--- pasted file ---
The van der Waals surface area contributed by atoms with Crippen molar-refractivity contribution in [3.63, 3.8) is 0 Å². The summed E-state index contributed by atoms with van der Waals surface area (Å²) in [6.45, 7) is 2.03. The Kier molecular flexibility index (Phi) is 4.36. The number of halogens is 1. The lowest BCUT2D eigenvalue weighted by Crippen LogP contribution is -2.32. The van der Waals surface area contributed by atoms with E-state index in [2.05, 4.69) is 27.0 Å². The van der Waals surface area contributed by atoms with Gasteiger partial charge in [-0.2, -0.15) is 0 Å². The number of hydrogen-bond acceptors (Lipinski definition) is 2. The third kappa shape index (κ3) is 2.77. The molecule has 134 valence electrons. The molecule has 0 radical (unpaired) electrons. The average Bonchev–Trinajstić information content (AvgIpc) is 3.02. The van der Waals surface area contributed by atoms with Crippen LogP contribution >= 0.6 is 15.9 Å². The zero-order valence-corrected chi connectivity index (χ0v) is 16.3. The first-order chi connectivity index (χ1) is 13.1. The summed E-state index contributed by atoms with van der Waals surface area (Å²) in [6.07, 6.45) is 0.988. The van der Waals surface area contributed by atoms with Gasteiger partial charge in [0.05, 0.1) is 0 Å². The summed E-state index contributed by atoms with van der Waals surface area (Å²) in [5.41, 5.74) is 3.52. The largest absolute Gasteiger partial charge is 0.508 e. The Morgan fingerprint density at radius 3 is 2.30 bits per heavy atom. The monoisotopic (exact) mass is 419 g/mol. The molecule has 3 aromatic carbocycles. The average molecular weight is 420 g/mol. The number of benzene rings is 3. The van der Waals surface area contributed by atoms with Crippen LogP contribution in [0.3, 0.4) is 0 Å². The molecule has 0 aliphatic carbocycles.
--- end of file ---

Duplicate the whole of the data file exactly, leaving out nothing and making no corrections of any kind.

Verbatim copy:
The van der Waals surface area contributed by atoms with Crippen molar-refractivity contribution in [3.63, 3.8) is 0 Å². The summed E-state index contributed by atoms with van der Waals surface area (Å²) in [6.45, 7) is 2.03. The Kier molecular flexibility index (Phi) is 4.36. The number of halogens is 1. The lowest BCUT2D eigenvalue weighted by Crippen LogP contribution is -2.32. The van der Waals surface area contributed by atoms with E-state index in [2.05, 4.69) is 27.0 Å². The van der Waals surface area contributed by atoms with Gasteiger partial charge in [-0.2, -0.15) is 0 Å². The number of hydrogen-bond acceptors (Lipinski definition) is 2. The third kappa shape index (κ3) is 2.77. The molecule has 134 valence electrons. The molecule has 0 radical (unpaired) electrons. The average Bonchev–Trinajstić information content (AvgIpc) is 3.02. The van der Waals surface area contributed by atoms with Crippen LogP contribution >= 0.6 is 15.9 Å². The zero-order valence-corrected chi connectivity index (χ0v) is 16.3. The first-order chi connectivity index (χ1) is 13.1. The summed E-state index contributed by atoms with van der Waals surface area (Å²) in [6.07, 6.45) is 0.988. The van der Waals surface area contributed by atoms with Gasteiger partial charge in [0.05, 0.1) is 0 Å². The summed E-state index contributed by atoms with van der Waals surface area (Å²) in [5.41, 5.74) is 3.52. The largest absolute Gasteiger partial charge is 0.508 e. The Morgan fingerprint density at radius 3 is 2.30 bits per heavy atom. The monoisotopic (exact) mass is 419 g/mol. The molecule has 3 aromatic carbocycles. The average molecular weight is 420 g/mol. The number of benzene rings is 3. The van der Waals surface area contributed by atoms with Crippen LogP contribution in [0.3, 0.4) is 0 Å². The molecule has 0 aliphatic carbocycles.